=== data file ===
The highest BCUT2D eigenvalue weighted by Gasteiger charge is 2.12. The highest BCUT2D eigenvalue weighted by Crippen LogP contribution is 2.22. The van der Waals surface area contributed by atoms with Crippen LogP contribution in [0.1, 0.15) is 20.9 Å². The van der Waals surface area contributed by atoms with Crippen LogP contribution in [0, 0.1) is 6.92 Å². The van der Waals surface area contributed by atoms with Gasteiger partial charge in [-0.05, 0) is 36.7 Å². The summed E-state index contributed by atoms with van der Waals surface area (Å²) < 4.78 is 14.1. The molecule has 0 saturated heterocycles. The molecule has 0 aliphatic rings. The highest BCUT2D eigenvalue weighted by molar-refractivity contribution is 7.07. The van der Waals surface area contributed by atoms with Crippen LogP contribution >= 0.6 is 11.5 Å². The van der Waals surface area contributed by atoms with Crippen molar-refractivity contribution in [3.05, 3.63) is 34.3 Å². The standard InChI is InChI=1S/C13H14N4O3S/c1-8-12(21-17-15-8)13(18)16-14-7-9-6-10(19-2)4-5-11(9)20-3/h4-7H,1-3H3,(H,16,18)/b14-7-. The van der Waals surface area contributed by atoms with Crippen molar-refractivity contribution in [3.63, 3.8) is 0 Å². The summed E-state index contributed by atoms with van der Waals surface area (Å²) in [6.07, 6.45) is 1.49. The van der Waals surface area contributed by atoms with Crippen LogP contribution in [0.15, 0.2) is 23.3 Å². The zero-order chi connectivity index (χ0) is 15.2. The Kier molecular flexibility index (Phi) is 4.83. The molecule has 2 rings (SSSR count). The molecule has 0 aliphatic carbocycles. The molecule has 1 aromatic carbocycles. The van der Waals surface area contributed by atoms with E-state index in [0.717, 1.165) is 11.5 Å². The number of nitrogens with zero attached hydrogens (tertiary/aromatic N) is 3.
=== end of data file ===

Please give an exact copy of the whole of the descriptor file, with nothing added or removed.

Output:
The highest BCUT2D eigenvalue weighted by Gasteiger charge is 2.12. The highest BCUT2D eigenvalue weighted by Crippen LogP contribution is 2.22. The van der Waals surface area contributed by atoms with Crippen LogP contribution in [0.1, 0.15) is 20.9 Å². The van der Waals surface area contributed by atoms with Crippen LogP contribution in [0, 0.1) is 6.92 Å². The van der Waals surface area contributed by atoms with Gasteiger partial charge in [-0.05, 0) is 36.7 Å². The summed E-state index contributed by atoms with van der Waals surface area (Å²) < 4.78 is 14.1. The molecule has 0 saturated heterocycles. The molecule has 0 aliphatic rings. The highest BCUT2D eigenvalue weighted by molar-refractivity contribution is 7.07. The van der Waals surface area contributed by atoms with Crippen LogP contribution >= 0.6 is 11.5 Å². The van der Waals surface area contributed by atoms with Crippen molar-refractivity contribution in [3.05, 3.63) is 34.3 Å². The standard InChI is InChI=1S/C13H14N4O3S/c1-8-12(21-17-15-8)13(18)16-14-7-9-6-10(19-2)4-5-11(9)20-3/h4-7H,1-3H3,(H,16,18)/b14-7-. The van der Waals surface area contributed by atoms with Crippen molar-refractivity contribution in [3.63, 3.8) is 0 Å². The summed E-state index contributed by atoms with van der Waals surface area (Å²) in [6.07, 6.45) is 1.49. The van der Waals surface area contributed by atoms with Crippen LogP contribution in [0.15, 0.2) is 23.3 Å². The zero-order chi connectivity index (χ0) is 15.2. The Kier molecular flexibility index (Phi) is 4.83. The molecule has 2 rings (SSSR count). The molecule has 0 aliphatic carbocycles. The molecule has 1 aromatic carbocycles. The van der Waals surface area contributed by atoms with E-state index in [0.717, 1.165) is 11.5 Å². The number of nitrogens with zero attached hydrogens (tertiary/aromatic N) is 3.